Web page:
- The International Monetary Fund (IMF) is hesitant to grant debt cancellation to Nigeria and other African countries
- The IMF said countries seeking debt cancellations should seek dialogue with individual creditor nations to fashion out the best options
- IMF's Africa representative, Abebe Selassie, urged African countries to work to minimise the impact of inflation in their respective countries
The International Monetary Fund (IMF) has dismissed the idea of total debt cancellation for Nigeria, Ghana, and other African countries.
The IMF African Department Director, Abebe Selassie, said about 50% of total debts in African countries are domestic, making debt cancellations difficult.
Nigeria's total debt stock skyrocketed
According to the Debt Management Office (DMO), Nigeria's total debt stock stands at N87 trillion as of June 30, 2023.
The IMF African Director stated there is no magic wand to wave and get rid of debts, saying there should be country-specific discussions on debt rescheduling.
Selassie said debts will be handled based on discussions with creditor nations on the way out of the challenges.
The Nation reports that Selassia revealed that where there is no rise in private investment and consumption, it is expected to lift growth in many parts of Africa by 2024.
IMF asks African countries to reduce inflation
Per the IMF Chief, Africa was remarkably subdued, and inflation is gradually declining.
Per Selassia, inflation in Africa remains high, and monetary and fiscal policies should work together to control it, stating that too many countries struggle to maintain growth and have sustainable jobs.
In the last decade, the agency had loaned about $80 billion to African countries for emergency funding and Special Drawing Rights (SDR) allocations.
As of September 2023, IMF's SDF to Nigeria is 2147.69 million; Special Drawing Rights (SDR): 3363.51 million; Quota (SDR): 2454.5 million.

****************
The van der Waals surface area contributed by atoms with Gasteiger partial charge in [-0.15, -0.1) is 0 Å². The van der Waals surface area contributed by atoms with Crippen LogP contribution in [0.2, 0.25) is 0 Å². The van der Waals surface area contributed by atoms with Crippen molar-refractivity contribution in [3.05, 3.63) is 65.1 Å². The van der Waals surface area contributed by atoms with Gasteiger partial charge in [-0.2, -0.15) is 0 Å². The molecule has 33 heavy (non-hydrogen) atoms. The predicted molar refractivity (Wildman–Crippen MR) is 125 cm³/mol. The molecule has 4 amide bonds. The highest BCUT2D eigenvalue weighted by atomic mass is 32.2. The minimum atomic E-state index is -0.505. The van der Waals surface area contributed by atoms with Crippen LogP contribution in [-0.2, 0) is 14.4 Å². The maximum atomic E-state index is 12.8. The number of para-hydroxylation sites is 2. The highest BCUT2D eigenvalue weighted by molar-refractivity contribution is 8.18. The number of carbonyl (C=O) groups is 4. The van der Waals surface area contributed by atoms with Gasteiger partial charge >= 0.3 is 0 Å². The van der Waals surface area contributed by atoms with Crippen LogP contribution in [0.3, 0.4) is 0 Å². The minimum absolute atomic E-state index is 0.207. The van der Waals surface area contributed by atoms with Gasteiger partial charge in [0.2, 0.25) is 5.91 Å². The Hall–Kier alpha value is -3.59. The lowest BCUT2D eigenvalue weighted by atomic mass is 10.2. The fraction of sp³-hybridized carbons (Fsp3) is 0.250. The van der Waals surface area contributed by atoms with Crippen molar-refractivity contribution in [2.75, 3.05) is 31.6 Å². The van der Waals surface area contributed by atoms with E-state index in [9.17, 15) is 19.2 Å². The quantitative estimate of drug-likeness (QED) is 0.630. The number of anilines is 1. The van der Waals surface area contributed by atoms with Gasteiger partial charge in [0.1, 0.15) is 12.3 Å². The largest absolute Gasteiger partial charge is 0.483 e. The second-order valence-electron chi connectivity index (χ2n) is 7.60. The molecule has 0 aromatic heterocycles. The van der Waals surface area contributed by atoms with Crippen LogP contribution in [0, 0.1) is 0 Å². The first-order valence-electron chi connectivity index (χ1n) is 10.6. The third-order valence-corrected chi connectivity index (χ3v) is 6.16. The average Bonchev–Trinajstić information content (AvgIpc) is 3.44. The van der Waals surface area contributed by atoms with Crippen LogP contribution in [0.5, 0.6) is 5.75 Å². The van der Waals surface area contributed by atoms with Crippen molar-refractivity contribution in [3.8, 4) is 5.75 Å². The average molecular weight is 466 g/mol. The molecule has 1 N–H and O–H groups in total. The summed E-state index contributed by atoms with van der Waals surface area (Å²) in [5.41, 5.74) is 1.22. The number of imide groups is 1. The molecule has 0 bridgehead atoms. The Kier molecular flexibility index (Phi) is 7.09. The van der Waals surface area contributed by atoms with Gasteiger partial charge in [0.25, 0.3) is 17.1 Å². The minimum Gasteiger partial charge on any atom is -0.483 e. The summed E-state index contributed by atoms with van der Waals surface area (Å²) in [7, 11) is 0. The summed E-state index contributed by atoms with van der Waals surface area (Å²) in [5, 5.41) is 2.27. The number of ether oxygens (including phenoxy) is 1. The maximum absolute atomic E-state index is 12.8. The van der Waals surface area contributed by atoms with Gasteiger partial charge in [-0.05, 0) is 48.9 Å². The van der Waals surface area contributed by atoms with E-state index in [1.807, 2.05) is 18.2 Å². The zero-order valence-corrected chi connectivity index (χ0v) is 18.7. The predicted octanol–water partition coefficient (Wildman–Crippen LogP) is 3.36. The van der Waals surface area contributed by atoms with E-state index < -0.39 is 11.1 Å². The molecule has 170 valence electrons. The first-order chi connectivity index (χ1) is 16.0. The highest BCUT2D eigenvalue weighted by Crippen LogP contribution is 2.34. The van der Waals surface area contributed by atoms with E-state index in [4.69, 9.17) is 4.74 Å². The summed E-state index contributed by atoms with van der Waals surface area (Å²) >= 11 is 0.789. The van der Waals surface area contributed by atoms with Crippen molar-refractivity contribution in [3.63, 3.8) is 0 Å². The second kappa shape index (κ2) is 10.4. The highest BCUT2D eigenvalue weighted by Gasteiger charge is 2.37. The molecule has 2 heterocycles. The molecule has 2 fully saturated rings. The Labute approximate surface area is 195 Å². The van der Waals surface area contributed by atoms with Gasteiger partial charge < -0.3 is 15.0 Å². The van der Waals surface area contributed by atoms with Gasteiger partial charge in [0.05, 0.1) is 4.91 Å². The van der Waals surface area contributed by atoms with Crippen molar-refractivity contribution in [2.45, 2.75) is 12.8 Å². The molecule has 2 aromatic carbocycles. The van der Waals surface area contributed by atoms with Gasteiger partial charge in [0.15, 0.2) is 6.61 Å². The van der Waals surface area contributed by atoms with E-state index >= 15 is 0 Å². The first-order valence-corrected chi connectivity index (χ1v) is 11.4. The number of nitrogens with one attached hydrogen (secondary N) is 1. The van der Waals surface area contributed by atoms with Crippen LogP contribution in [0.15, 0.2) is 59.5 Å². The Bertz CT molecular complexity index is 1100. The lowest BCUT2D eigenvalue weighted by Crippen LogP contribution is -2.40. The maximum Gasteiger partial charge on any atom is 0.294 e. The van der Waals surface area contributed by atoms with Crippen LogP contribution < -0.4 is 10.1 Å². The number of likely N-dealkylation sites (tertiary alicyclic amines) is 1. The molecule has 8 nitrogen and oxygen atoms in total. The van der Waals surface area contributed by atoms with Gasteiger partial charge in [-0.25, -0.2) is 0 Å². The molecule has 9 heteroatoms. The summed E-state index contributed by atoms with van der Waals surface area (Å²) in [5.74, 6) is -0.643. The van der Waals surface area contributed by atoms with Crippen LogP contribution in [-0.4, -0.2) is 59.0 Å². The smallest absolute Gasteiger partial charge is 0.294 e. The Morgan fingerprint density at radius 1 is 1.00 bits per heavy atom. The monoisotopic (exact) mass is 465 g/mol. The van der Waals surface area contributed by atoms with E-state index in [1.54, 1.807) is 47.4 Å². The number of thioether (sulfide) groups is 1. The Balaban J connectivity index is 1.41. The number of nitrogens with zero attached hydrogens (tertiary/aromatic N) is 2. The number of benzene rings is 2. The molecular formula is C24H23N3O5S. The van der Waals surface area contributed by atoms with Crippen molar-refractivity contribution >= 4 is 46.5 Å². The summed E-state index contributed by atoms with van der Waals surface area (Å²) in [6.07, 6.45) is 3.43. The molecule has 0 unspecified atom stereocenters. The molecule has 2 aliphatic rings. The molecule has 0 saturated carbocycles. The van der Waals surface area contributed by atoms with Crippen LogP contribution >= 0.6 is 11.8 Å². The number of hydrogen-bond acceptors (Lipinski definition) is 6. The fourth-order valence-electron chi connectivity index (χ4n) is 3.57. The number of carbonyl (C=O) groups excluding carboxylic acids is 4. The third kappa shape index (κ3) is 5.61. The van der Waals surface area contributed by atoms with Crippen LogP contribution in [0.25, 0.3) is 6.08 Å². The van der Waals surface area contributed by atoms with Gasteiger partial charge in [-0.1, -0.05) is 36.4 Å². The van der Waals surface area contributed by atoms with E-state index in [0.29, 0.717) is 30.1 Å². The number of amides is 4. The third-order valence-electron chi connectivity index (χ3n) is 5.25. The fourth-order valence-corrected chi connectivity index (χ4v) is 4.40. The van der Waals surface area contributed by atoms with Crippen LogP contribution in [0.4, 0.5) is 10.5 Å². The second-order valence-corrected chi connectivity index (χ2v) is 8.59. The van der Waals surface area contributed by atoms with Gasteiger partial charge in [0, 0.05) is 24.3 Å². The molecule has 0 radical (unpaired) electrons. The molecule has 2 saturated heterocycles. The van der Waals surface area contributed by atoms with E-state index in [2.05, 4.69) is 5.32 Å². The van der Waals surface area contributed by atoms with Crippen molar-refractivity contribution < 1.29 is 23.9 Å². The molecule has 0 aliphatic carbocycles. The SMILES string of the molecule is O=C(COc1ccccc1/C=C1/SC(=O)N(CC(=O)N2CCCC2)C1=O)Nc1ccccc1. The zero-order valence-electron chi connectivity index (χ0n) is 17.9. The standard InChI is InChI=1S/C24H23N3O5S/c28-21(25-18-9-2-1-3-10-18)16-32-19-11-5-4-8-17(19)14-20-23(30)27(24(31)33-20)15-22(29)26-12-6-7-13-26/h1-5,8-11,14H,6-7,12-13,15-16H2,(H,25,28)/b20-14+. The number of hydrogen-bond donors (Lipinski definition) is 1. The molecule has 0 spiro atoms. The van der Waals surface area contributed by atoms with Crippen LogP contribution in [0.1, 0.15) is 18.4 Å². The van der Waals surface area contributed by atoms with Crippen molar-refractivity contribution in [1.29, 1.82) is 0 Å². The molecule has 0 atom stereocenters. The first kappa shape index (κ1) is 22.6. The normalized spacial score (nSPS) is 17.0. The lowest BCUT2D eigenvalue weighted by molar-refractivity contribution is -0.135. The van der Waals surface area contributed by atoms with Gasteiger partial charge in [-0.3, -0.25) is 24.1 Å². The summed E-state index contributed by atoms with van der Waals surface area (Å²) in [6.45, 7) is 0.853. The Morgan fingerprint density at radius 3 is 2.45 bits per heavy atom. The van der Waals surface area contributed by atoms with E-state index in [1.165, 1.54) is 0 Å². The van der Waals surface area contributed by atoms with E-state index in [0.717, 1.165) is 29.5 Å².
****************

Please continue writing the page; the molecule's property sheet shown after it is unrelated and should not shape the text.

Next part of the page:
In 2022, the IMF cautioned Nigeria and other developing countries against taking loans from China due to unfavorable loan conditions.
African countries increase the tempo of debt cancellation
Nigerian and other African countries are increasing their requests for debt cancellations within the G24 countries.
The G24 presented a series of proposals to the IMF and the World Bank at the ongoing IMF/World Bank meeting at Marakesh in Morocco.
The G24 members expressed their fears over developing countries' increasing public debt.
They stated that the countries need help with unsustainable debt, making it hard to meet their debt-servicing obligations.
Wale Edun, Nigeria's Minister of Finance and Coordinating Minister of the Economy, said the G24 statement urges efficient debt resolution mechanisms to support post-pandemic recovery.
Edun asked the G20 members to eliminate export restrictions on fertilizer and grains.
Debt Stock: Nigeria's most indebted geopolitical zones in 2022
The DMO earlier said Nigeria's total debt stock hit over N41 trillion as of March 2021.
The breakdown of the debt, tabulated by Legit.ng, shows that the various states in Nigeria contribute immensely to the national debt stock.
According to reports, Nigeria's total public debt stock rose from N39.56 trillion in December 2021 to N41.60 trillion, $100.07 billion in the first three months of 2022, January to March, the Debt Management Office (DMO) revealed yesterday.